Campbell Soup Co. (NYSE:CPB) reported its results for the first quarter of fiscal 2015.
Denise Morrison, Campbell’s president and chief executive officer, said, "We were encouraged by our organic sales growth across most of our portfolio, particularly in U.S. Simple Meals and Global Baking and Snacking. Our U.S. soup performance was driven by a stronger seasonal sell-in and the timing of our quarter end relative to the Thanksgiving holiday. The performance of our Australian biscuit business improved with better customer execution and innovation. We were pleased with the continued positive momentum in Bolthouse Farms, Plum and Kelsen. Although our year is off to a solid start, we are facing some challenges. Our gross margin performance did not meet our expectations due largely to higher than anticipated commodity costs and supply chain costs. We have plans to offset gross margin pressure in the remainder of the year. We also are facing headwinds from currency. Despite these challenges, we continue to make progress strengthening our core business and expanding into faster-growing spaces.”
First-quarter results from continuing operations
For the quarter, sales increased 4 percent to $2.255 billion, driven by favorable volume and mix, partly offset by increased promotional spending and the negative impact of currency. Organic sales increased 5 percent with gains in four of the company’s reportable segments.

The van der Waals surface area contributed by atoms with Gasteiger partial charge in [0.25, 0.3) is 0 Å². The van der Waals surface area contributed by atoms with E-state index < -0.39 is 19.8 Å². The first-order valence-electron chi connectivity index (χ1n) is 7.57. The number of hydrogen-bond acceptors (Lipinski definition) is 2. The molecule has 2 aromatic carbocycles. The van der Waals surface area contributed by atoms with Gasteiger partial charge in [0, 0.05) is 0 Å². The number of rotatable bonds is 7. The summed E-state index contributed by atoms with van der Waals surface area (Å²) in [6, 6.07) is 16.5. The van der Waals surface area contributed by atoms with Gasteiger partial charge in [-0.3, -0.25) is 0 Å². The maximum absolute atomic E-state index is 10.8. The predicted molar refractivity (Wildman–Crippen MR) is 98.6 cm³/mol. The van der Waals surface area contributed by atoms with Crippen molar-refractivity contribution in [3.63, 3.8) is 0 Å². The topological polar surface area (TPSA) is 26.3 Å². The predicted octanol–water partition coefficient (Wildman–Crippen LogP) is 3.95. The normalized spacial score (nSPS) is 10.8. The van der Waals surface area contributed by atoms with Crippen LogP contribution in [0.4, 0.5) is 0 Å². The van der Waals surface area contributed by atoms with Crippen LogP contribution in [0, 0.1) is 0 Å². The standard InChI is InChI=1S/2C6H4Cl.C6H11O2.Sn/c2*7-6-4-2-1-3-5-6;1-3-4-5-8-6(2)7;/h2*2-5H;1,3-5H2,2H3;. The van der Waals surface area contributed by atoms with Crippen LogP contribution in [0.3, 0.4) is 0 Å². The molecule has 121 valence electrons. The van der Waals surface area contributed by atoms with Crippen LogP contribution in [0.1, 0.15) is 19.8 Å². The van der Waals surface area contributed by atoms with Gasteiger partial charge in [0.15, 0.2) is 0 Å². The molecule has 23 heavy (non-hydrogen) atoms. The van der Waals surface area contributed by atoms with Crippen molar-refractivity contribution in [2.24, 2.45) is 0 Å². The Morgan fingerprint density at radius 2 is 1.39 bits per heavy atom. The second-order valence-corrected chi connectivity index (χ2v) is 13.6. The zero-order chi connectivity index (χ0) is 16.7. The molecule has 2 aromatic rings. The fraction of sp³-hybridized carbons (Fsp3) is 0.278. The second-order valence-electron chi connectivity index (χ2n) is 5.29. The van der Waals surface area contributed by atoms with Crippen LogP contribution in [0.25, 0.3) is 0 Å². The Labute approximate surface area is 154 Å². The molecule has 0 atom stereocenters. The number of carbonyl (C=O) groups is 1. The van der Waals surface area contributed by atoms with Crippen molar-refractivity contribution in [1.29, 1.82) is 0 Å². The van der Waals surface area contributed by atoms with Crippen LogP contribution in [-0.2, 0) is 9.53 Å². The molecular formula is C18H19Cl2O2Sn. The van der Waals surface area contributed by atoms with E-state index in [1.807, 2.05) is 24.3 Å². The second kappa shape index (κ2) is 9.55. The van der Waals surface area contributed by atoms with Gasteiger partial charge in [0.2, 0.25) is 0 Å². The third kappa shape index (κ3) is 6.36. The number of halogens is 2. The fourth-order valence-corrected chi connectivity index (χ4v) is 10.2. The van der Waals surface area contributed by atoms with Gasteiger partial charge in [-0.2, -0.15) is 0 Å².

Gross margin declined 1.2 percentage points to 34.7 percent. Excluding items impacting comparability in the prior year, adjusted gross margin declined 1.3 percentage points to 34.7 percent. The decrease in adjusted gross margin was due to cost inflation, higher supply chain costs and higher promotional spending, partly offset by productivity improvements, the benefit from lapping the prior-year Plum recall and favorable mix.
Marketing and selling expenses decreased 5 percent to $247 million, driven primarily by lower advertising and consumer promotion expenses as compared with last year’s elevated levels. Administrative expenses decreased 9 percent to $135 million, primarily due to long-term incentive compensation costs and cost savings related to prior-year restructuring initiatives.
Adjusted EBIT increased 9 percent, reflecting higher sales, the benefit from lapping the prior-year Plum recall and a reduction in administrative and marketing expenses, partly offset by a lower gross margin percentage.
Net interest expense decreased $5 million to $25 million, reflecting lower levels of debt. The tax rate decreased 2.7 percentage points to 31.8 percent. Excluding items impacting comparability in the prior year, the adjusted tax rate decreased 0.4 percentage points to 31.8 percent.
Campbell adjusts fiscal 2015 guidance for continuing operations
Anthony DiSilvestro, Campbell’s senior vice president and chief financial officer, said, “Based on headwinds from currency translation, we have reduced the low end of our guidance ranges. Importantly, our currency-neutral expectations have not changed.”